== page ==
"It's iced tea – that's what's on the set," jokes Matthew Weiner, referring to the bottle of Glenfiddich on the coffee table between him and Town and Country editor-in-chief Jay Fielden. "Who knows what's in the trailer."
Wearing a steel-colored suit and chocolate brown brogues, Weiner has come to the Hearst building in Manhattan, home of American Esquire, to discuss one and only one thing: Mad Men, the AMC drama that has riveted viewers for over seven years. Becoming one of the most successful and recognisable screenwriters today wasn't easy, yet Weiner seems at ease talking about his frustrations. Things were especially tough at the beginning, when the Wesleyan graduate was finding his way around Hollywood, trying to figure things out.
"Living through rejection, having a support system, having people you trust that can make you not feel worthless" was critical back then, he says, because "being a screenwriter, you're dealing with a situation where people ask you what you do ... It's just low points and my mother saying, 'Oh, Steve's a writer as well, You should talk to Steve.'" Note that Steve was the guy hanging his mother's wallpaper.
"You're in an environment, especially when you're married," Weiner continued, and "as a man, certainly at that time, not earning money to support your family is not a great place to be in." Yet something clicked when he saw other writers' success. "I was at a really low-point when Groundhog Day came out," he recalls. But after seeing the film he had an a-ha moment. "Seeing something inspiring that's done well" inspired him to do something as life-changing.
Knowing What's Valuable
"Some writers expose this, and some more than others," says Weiner, who recognises the tendency to project a show's plot on the writer behind it. For example, on a show like Girls, it's easy to assume that everything comes from Lena Dunham's life. But in reality, he says of Mad Men, "the most interesting things that have happened in the show have happened to someone, not to me." The trick is in knowing what's valuable.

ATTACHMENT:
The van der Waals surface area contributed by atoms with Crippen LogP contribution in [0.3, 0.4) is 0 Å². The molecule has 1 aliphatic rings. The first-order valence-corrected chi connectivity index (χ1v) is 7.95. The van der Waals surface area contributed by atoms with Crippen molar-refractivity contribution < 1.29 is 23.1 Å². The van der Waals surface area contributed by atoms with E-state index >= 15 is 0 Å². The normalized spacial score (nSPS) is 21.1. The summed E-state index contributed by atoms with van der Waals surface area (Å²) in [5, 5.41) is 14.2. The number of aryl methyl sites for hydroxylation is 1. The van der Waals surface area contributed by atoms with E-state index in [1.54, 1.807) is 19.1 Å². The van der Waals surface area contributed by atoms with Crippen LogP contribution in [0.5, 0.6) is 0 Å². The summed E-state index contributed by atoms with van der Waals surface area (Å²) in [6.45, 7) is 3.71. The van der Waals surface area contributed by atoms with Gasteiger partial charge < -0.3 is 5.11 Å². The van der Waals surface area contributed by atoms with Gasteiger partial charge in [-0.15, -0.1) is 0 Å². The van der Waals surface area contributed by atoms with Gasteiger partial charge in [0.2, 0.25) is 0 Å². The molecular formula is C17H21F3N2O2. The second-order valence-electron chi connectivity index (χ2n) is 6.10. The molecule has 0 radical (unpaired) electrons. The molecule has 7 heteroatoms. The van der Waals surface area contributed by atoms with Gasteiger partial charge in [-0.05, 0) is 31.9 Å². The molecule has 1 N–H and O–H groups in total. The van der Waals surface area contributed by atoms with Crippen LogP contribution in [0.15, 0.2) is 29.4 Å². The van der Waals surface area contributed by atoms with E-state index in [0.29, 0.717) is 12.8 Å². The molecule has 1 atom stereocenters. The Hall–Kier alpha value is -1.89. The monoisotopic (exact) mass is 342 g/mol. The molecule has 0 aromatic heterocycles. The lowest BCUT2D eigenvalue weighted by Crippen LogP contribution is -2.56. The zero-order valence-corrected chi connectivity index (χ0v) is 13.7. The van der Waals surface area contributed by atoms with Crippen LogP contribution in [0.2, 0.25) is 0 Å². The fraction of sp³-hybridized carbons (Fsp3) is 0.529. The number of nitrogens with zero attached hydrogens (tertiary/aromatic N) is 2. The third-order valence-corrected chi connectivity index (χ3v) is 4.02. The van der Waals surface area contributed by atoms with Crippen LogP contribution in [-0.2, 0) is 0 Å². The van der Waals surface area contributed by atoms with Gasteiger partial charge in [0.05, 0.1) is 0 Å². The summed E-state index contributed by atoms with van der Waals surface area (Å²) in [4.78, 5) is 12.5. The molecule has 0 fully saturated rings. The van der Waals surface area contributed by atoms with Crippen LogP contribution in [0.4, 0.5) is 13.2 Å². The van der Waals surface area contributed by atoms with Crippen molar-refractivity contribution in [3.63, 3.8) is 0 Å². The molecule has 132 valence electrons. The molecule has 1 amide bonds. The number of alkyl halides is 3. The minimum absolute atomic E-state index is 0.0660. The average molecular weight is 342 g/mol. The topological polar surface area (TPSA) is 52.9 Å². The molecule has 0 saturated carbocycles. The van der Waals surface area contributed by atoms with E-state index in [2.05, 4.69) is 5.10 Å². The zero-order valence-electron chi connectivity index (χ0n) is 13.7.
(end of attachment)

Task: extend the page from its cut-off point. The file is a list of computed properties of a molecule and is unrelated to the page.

By way of explanation, Weiner offers an anecdote: One evening during dinner at a friend's house with David Chase, he happened to notice a cat staring at the wall. "What's the deal with the cat?" he asked jokingly. "Is there a rat or something?" The friend casually explained the cat was merely staring at a portrait of his mother. To find out for sure, Weiner's friends moved the portrait. Again, the cat kept staring. Later that night, as Weiner was putting on his coat to go home, Chase leaned over and whispered, "That thing with the cat is mine."
On Writing Characters
Weiner isn't afraid to admit the last names of several bit characters in the show come from the authors of books in his office. "At a certain point you're like, 'I've got to think of another name?'" he jokes. Oftentimes, actors who played those bit roles write a thank-you, along with some element of "I figured out how my character can return to the show." They'll even sign with their character's full name. Still, every character has a purpose in Mad Men, says Weiner, despite how unnecessary some of them may seem. "Characters are not in scenes to serve other characters. Everyone has a point of view."
Imitation Of Life
The literary references in Mad Men may come off as pretentious to some, but Weiner, who wants the masses to engage with his work, could care less about that. It's more about replicating the substance of real life, something his favorite author John Cheever boiled down to a science. When Weiner first read the author, he recalls thinking, "This man sounds like I want to sound: beautiful and sad." He also thinks the short story is closest thing to a one-hour episode there is. "Dickens to me is the first TV writer," he says, "those episodic lines, those characters, the way you feel when it's over. A Tale of Two Cities: best TV show ever!"
This article originally appeared on esquire.com